QE4 and Good news from Europe?

by Shawn Narancich, CFA Vice President of Research

 A Game of Chicken

Politicians failed to make any headway on the U.S. fiscal cliff, but with only 18 days to go, stocks are holding up relatively well in light of additional monetary stimulus announced by the Fed and more evidence that China’s economy is reaccelerating. In contrast to modest losses in domestic blue chips stocks, emerging market equities rallied 1.6 percent and provided a nice tailwind to investors owning international stocks in general. Though international equities lagged domestic benchmarks by notable margins throughout 2012, after a strong rebound in recent weeks, both equity styles are now up 13 percent for the year. With global equity indices mixed, benchmark U.S. Treasuries sold off modestly on news that the Fed will ring in the New Year by expanding their balance sheet an additional $45 billion per month.

QE4 Investors expected the additional quantitative easing, but what caught most by surprise was the Fed’s announcement that it was dropping reference to any calendar restraints on its open market operations in favor of instituting explicit macroeconomic targets. The yield curve grew steeper on news that monetary largess would remain in place as long as projected inflation remains quiescent and unemployment remains above 6.5 percent. The Fed’s announcement had some asking the question, “Does this mean monetary policy is now partly beholden to the U.S. Bureau of Labor Statistics?”  Probably not.  The Fed’s post-meeting statement disclosed that Bernanke & Co. would consider drops in the unemployment rate caused by people giving up their search for work to be one of the contingencies that would preclude it from prematurely raising rates.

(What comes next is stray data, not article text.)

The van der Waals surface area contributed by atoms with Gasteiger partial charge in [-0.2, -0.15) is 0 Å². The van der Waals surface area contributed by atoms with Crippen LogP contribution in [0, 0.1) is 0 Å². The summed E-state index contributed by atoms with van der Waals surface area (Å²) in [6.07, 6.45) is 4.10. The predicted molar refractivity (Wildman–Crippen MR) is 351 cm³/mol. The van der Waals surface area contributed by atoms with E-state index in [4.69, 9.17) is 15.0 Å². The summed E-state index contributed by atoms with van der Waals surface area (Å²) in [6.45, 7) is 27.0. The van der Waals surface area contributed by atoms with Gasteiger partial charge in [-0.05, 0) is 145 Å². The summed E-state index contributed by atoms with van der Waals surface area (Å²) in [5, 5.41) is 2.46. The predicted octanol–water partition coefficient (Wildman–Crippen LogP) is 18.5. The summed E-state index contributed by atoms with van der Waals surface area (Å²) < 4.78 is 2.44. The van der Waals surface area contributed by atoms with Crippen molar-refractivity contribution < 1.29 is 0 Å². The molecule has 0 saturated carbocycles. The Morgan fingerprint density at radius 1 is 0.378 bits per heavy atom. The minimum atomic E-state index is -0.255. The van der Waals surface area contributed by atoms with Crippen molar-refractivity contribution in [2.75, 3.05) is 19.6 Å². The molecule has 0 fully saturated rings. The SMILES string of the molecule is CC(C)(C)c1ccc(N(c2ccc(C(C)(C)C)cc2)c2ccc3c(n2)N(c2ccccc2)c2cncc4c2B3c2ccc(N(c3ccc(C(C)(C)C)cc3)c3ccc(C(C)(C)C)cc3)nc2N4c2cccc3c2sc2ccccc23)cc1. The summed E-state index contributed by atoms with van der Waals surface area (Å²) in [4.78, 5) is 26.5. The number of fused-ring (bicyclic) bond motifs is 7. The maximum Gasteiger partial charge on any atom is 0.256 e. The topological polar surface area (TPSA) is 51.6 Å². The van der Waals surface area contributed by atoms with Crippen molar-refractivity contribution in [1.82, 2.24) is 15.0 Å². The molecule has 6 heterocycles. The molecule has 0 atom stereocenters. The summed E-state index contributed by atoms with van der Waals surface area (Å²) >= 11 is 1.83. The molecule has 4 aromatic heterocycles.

Its latest moves come in addition to the $40 billion of mortgage backed securities it is already purchasing, putting our central bank on track to add $85 billion of liquidity to bank balance sheets every month. While the monetary base expands, we question how many more loans banks will actually make with their additional cash reserves, and more broadly, whether additional monetary stimulus will produce the incremental jobs targeted by the Fed. One thing seems certain -- the Fed’s new communication strategy promises to make each month’s employment and inflation statistics that much more meaningful in divining central bank policy.

Good News from Europe? While the Fed continues to do its best to ensure that the U.S. economy doesn’t end up like Japan’s, a meeting of Euro-zone finance ministers made key progress in its attempt to backstop the region’s banking system. Leaders announced broad new powers for the European Central Bank to supervise the Continent’s biggest banks, granting the ECB regulatory oversight similar to that enjoyed by the Fed.  Just as importantly, this agreement will enable the European Security Mechanism Bailout Fund to make direct investments in large banks without first lending money to regional governments already saddled with too much debt. In combination with ECB President Draghi’s promise this summer to backstop the bond markets of troubled southern European nations, this latest pronouncement should further reduce systemic risk in the region and promote healthier capital markets in general.

 Our Takeaways from the Week

  • International stocks outperformed on regulatory progress in Europe and further evidence of an economic rebound in China
  • Odds of a meaningful year-end deal to avert the fiscal cliff appear to be waning